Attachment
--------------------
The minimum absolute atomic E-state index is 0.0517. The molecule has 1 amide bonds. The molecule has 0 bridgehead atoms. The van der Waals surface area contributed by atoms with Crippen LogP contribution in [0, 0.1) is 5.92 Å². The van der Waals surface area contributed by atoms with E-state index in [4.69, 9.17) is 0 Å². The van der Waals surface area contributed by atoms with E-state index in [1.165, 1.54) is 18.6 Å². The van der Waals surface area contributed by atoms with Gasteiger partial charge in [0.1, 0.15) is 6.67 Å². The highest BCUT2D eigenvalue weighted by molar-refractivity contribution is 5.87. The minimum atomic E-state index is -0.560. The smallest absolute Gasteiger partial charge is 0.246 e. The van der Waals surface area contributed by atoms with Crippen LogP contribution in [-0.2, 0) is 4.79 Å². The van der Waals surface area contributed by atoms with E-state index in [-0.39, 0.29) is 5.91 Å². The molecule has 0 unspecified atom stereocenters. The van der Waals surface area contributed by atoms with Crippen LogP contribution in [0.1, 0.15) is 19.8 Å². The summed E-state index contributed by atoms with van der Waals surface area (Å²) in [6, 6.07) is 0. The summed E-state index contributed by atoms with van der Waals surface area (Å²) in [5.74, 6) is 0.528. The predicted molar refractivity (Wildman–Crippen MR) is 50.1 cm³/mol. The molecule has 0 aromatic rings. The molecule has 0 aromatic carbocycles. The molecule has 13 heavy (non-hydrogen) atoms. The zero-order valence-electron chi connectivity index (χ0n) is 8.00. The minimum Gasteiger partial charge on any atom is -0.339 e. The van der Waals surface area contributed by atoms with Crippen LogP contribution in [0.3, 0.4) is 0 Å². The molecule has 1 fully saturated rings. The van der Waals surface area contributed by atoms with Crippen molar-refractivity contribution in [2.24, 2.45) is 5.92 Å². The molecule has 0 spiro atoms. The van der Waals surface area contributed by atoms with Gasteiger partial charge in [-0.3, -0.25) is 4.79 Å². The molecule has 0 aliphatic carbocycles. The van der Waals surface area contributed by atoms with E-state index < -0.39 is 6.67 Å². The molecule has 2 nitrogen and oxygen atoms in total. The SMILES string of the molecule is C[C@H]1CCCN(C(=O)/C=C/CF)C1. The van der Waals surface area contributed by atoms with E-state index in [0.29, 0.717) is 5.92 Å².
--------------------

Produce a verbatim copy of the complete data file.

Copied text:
The minimum absolute atomic E-state index is 0.0517. The molecule has 1 amide bonds. The molecule has 0 bridgehead atoms. The van der Waals surface area contributed by atoms with Crippen LogP contribution in [0, 0.1) is 5.92 Å². The van der Waals surface area contributed by atoms with E-state index in [4.69, 9.17) is 0 Å². The van der Waals surface area contributed by atoms with E-state index in [1.165, 1.54) is 18.6 Å². The van der Waals surface area contributed by atoms with Gasteiger partial charge in [0.1, 0.15) is 6.67 Å². The highest BCUT2D eigenvalue weighted by molar-refractivity contribution is 5.87. The minimum atomic E-state index is -0.560. The smallest absolute Gasteiger partial charge is 0.246 e. The van der Waals surface area contributed by atoms with Crippen LogP contribution in [-0.2, 0) is 4.79 Å². The van der Waals surface area contributed by atoms with E-state index in [-0.39, 0.29) is 5.91 Å². The molecule has 0 unspecified atom stereocenters. The van der Waals surface area contributed by atoms with Crippen LogP contribution in [0.1, 0.15) is 19.8 Å². The summed E-state index contributed by atoms with van der Waals surface area (Å²) in [6, 6.07) is 0. The summed E-state index contributed by atoms with van der Waals surface area (Å²) in [5.74, 6) is 0.528. The predicted molar refractivity (Wildman–Crippen MR) is 50.1 cm³/mol. The molecule has 0 aromatic rings. The molecule has 0 aromatic carbocycles. The molecule has 13 heavy (non-hydrogen) atoms. The zero-order valence-electron chi connectivity index (χ0n) is 8.00. The minimum Gasteiger partial charge on any atom is -0.339 e. The van der Waals surface area contributed by atoms with Crippen LogP contribution in [0.3, 0.4) is 0 Å². The molecule has 1 fully saturated rings. The van der Waals surface area contributed by atoms with Crippen molar-refractivity contribution in [2.24, 2.45) is 5.92 Å². The molecule has 0 spiro atoms. The van der Waals surface area contributed by atoms with Gasteiger partial charge in [-0.3, -0.25) is 4.79 Å². The molecule has 0 aliphatic carbocycles. The van der Waals surface area contributed by atoms with E-state index < -0.39 is 6.67 Å². The molecule has 2 nitrogen and oxygen atoms in total. The SMILES string of the molecule is C[C@H]1CCCN(C(=O)/C=C/CF)C1. The van der Waals surface area contributed by atoms with E-state index in [0.29, 0.717) is 5.92 Å².